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Debate continues on how Pride should be funded.

Almost all over the world, Pride has come a long way from its original (grass)roots, and the UK is no exception. Where once we just assembled with homemade cardboard placards and whistles (and perhaps a few cheeky cans), we now enjoy star-studded concert line-ups, cocktail bars, dance tents and celebrity speakers. Participation in many marches is on a limited “wristbands-only” basis, leaving many to watch from the sidelines, and more and more corporate sponsors are jumping on-board every year. So, has Pride lost its soul or is this commercialisation a positive sign, showing that LGBTQ+ people are being more accepted across the board, with big organisations willing to offer money and recognition at Pride events?

Prominent LGBTQ+ campaigner Peter Tatchell, who runs the Peter Tatchell Foundation, is distraught at the way Pride has evolved. “The limit on the size of Pride feels like anti-LGBT+ discrimination,” he says. “There are no similar restrictions placed on the numbers at the Notting Hill Carnival, which is many times larger than Pride… The size and spontaneity of the parade has been strangled by regulations, bureaucracy, red-tape and the unreasonable dictates of the city authorities.” Tatchell appreciates the fact that corporate sponsorship brings in money, but at a very damaging price. “The current parade set up needs commercial sponsorship to pay for it but corporate floats now dominate the event. They’ve got the money, so they have huge extravagant floats that outshine and overwhelm the LGBT+ community groups. The parade looks like an almost endless motorcade of corporate promotion. Many of the companies have degayed their floats. They don’t mention LGBT+, just Pride… [But] if Pride has gone adrift, we are all partly to blame for not being more involved with the organising committee and not standing up to the city authorities.”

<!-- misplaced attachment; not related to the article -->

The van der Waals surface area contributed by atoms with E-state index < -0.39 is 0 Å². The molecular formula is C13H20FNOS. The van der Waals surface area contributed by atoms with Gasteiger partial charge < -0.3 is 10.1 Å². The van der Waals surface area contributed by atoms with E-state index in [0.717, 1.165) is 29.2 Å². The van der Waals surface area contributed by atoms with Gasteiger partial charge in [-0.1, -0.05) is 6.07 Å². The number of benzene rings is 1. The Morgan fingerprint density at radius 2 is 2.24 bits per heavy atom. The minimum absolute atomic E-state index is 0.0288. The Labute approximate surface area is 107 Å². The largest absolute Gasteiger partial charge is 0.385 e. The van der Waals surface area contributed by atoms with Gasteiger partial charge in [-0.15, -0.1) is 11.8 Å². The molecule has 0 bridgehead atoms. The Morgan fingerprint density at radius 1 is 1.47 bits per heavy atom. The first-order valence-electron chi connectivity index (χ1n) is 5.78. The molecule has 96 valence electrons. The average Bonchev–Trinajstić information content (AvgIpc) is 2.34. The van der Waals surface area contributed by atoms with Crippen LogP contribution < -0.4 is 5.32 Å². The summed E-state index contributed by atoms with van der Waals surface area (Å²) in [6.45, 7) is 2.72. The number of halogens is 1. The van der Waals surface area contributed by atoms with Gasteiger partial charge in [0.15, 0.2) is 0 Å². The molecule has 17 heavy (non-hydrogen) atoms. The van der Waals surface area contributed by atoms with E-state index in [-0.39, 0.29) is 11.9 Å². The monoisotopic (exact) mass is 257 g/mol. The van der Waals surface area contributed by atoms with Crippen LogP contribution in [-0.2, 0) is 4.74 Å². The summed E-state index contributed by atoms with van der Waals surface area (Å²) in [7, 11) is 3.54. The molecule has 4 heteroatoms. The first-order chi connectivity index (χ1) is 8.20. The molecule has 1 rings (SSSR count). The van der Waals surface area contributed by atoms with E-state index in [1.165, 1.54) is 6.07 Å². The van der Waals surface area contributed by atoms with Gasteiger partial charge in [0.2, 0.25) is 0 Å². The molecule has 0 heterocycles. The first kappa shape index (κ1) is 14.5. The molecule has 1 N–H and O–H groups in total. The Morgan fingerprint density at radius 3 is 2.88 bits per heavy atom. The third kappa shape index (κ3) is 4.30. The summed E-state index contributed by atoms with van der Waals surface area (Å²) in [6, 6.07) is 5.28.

Tatchell: “…feels like anti-LGBT+ discrimination”

Elaine McKenzie, promoter of Glass Bar lesbian, queer and bi women-focused events, agrees. “Corporate sponsorship has increased because it is the most cost-effective way of tapping into a market and appearing to have a robust EDI (Equality, Diversity and Inclusion) policy without having to invest large amounts of money in actually being an effective day to day ally to the LGBTQ+ community,” she tells Out News Global. “Pride under the current management has lost its meaning and purpose. It is turning into a money-making venture like Valentines Day. The Pride organisers aren’t doing enough for grass root performers, small charities, and nothing to increase the visibility of Lesbians and the POCs (People of Colour)… This is my life and the Pride celebrations no longer acknowledges that. Pride no longer represents me. It’s about corporates increasing their marketing margins.”